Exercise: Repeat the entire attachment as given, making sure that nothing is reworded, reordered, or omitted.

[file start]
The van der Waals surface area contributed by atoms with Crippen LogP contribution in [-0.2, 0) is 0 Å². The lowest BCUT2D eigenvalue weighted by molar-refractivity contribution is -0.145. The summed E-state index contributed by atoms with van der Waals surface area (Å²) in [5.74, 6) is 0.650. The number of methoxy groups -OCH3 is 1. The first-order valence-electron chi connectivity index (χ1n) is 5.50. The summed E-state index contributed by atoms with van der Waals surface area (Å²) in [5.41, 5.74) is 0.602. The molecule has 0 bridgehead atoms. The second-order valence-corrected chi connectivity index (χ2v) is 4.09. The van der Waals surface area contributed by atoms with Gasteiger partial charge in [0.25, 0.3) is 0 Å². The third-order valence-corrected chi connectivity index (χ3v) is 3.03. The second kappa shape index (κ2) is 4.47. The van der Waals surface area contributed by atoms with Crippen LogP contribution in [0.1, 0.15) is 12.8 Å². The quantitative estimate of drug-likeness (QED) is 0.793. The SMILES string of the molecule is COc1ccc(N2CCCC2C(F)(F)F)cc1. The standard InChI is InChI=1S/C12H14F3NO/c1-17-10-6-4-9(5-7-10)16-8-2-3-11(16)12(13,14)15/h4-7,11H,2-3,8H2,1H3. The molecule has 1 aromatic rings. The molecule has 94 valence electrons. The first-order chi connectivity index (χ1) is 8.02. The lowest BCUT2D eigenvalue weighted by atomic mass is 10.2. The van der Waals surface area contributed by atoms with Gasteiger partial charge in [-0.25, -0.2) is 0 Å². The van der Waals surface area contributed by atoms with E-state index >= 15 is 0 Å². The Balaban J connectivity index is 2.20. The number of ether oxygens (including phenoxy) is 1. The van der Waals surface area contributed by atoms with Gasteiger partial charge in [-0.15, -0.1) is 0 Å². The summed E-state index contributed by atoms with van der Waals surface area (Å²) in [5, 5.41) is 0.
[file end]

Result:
The van der Waals surface area contributed by atoms with Crippen LogP contribution in [-0.2, 0) is 0 Å². The lowest BCUT2D eigenvalue weighted by molar-refractivity contribution is -0.145. The summed E-state index contributed by atoms with van der Waals surface area (Å²) in [5.74, 6) is 0.650. The number of methoxy groups -OCH3 is 1. The first-order valence-electron chi connectivity index (χ1n) is 5.50. The summed E-state index contributed by atoms with van der Waals surface area (Å²) in [5.41, 5.74) is 0.602. The molecule has 0 bridgehead atoms. The second-order valence-corrected chi connectivity index (χ2v) is 4.09. The van der Waals surface area contributed by atoms with Gasteiger partial charge in [0.25, 0.3) is 0 Å². The third-order valence-corrected chi connectivity index (χ3v) is 3.03. The second kappa shape index (κ2) is 4.47. The van der Waals surface area contributed by atoms with Crippen LogP contribution in [0.1, 0.15) is 12.8 Å². The quantitative estimate of drug-likeness (QED) is 0.793. The SMILES string of the molecule is COc1ccc(N2CCCC2C(F)(F)F)cc1. The standard InChI is InChI=1S/C12H14F3NO/c1-17-10-6-4-9(5-7-10)16-8-2-3-11(16)12(13,14)15/h4-7,11H,2-3,8H2,1H3. The molecule has 1 aromatic rings. The molecule has 94 valence electrons. The first-order chi connectivity index (χ1) is 8.02. The lowest BCUT2D eigenvalue weighted by atomic mass is 10.2. The van der Waals surface area contributed by atoms with Gasteiger partial charge in [-0.25, -0.2) is 0 Å². The van der Waals surface area contributed by atoms with E-state index >= 15 is 0 Å². The Balaban J connectivity index is 2.20. The number of ether oxygens (including phenoxy) is 1. The van der Waals surface area contributed by atoms with Gasteiger partial charge in [-0.15, -0.1) is 0 Å². The summed E-state index contributed by atoms with van der Waals surface area (Å²) in [5, 5.41) is 0.